Bytebeats are generated by a software expression that runs in an infinite loop. Unlike random patterns byte beats tend to have repeating patterns that evolve and change over time eventually repeating. Usually they repeat a pattern for a while before evolving or changing abruptly. They are far more musical than typical random patterns or fixed pseudo random patterns. Bytebeats often evoke the sounds of early 8 bit video games, what’s not to like?

Read the post here former information and background on bytebeats: https://cult.honeypot.io/reads/hack-your-way-to-music/

There are many different software expressions that generate byte beat patterns. Google and you’ll find plenty. There are a few guides to writing your own!

The Glitchstorm is a project by Spherical Sound Society. It runs on the Arduino it contains a few byte beat expressions and can switch between them with two buttons. It also has a couple pots that adjust the variables used in the expression to vary the patterns and sounds. It has an audio out and clock out.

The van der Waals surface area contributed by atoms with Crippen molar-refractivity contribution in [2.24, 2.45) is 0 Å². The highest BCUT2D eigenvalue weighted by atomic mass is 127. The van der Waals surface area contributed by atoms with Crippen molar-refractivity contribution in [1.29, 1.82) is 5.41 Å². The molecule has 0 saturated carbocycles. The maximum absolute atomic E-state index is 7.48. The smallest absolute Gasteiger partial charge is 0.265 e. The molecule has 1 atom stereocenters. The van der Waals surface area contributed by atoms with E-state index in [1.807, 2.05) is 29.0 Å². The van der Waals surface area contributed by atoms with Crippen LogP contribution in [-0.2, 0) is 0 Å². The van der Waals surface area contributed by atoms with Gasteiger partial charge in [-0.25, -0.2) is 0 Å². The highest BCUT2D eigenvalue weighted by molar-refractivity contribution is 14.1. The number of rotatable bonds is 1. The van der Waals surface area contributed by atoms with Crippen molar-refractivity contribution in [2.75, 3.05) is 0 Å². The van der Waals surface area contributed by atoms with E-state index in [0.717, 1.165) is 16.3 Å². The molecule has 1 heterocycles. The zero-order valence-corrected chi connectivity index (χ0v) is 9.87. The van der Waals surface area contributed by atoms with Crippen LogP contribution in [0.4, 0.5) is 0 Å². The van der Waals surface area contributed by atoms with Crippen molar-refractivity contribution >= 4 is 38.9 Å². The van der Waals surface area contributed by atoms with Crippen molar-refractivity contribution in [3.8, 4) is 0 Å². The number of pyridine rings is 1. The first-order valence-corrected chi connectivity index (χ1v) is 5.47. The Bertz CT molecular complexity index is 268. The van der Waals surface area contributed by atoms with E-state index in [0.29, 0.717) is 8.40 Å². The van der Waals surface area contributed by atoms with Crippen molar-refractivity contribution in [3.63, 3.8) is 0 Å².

Check out this thread over at modwiggler.com.

I put the whole thing together on the breadboard in 15 mins. Time well spent! The results were amazing! This is a short 3 mins of noodling. I played with the for an hour!

Thonk

I have been planning to work on some Eurorack projects. Turns out it’s hard to find the correct jacks, or at least the PCB mount variety. I got a few on Aliexpress to experiment with I’ll talk about these in a future post.

Turns out Thonk has the jacks I’m looking for. I had to write this post to call them out for a couple reasons. First, Tionk is in the UK and their shipping was fairly reasonable to the US, and second they use recyclable paper shipping stuff rather than styrofoam peanuts and and plastic!